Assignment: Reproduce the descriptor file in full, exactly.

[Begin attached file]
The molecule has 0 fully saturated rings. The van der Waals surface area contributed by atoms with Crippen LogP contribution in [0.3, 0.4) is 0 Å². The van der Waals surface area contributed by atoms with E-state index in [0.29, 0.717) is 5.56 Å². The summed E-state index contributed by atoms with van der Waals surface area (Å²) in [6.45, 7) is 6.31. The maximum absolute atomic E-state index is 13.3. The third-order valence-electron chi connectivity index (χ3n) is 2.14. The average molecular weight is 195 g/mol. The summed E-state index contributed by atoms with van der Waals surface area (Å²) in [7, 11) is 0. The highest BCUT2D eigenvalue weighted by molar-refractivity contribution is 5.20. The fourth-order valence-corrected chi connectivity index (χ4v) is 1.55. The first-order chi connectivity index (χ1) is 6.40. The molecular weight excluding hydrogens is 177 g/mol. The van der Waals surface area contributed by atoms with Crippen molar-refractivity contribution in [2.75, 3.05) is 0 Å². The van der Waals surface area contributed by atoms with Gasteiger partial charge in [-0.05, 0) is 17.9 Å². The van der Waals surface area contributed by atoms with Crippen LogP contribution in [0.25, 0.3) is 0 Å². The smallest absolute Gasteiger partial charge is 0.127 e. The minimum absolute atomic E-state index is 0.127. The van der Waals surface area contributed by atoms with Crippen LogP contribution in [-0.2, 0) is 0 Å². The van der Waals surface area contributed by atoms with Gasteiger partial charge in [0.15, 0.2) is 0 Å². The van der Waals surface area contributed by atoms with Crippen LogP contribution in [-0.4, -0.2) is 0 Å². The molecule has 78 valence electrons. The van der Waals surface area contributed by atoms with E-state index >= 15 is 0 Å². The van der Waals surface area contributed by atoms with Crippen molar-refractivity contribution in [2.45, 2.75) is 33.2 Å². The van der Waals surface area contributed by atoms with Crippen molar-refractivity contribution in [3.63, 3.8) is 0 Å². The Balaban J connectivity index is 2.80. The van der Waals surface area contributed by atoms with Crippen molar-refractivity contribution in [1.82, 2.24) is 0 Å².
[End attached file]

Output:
The molecule has 0 fully saturated rings. The van der Waals surface area contributed by atoms with Crippen LogP contribution in [0.3, 0.4) is 0 Å². The van der Waals surface area contributed by atoms with E-state index in [0.29, 0.717) is 5.56 Å². The summed E-state index contributed by atoms with van der Waals surface area (Å²) in [6.45, 7) is 6.31. The maximum absolute atomic E-state index is 13.3. The third-order valence-electron chi connectivity index (χ3n) is 2.14. The average molecular weight is 195 g/mol. The summed E-state index contributed by atoms with van der Waals surface area (Å²) in [7, 11) is 0. The highest BCUT2D eigenvalue weighted by molar-refractivity contribution is 5.20. The fourth-order valence-corrected chi connectivity index (χ4v) is 1.55. The first-order chi connectivity index (χ1) is 6.40. The molecular weight excluding hydrogens is 177 g/mol. The van der Waals surface area contributed by atoms with Crippen molar-refractivity contribution in [2.75, 3.05) is 0 Å². The van der Waals surface area contributed by atoms with Gasteiger partial charge in [-0.05, 0) is 17.9 Å². The van der Waals surface area contributed by atoms with Crippen LogP contribution in [0.25, 0.3) is 0 Å². The smallest absolute Gasteiger partial charge is 0.127 e. The minimum absolute atomic E-state index is 0.127. The van der Waals surface area contributed by atoms with Crippen LogP contribution in [-0.2, 0) is 0 Å². The van der Waals surface area contributed by atoms with Gasteiger partial charge in [0.15, 0.2) is 0 Å². The van der Waals surface area contributed by atoms with Crippen LogP contribution in [-0.4, -0.2) is 0 Å². The molecule has 78 valence electrons. The van der Waals surface area contributed by atoms with E-state index >= 15 is 0 Å². The van der Waals surface area contributed by atoms with Crippen molar-refractivity contribution in [2.45, 2.75) is 33.2 Å². The van der Waals surface area contributed by atoms with Crippen molar-refractivity contribution in [3.63, 3.8) is 0 Å². The Balaban J connectivity index is 2.80. The van der Waals surface area contributed by atoms with Crippen molar-refractivity contribution in [1.82, 2.24) is 0 Å².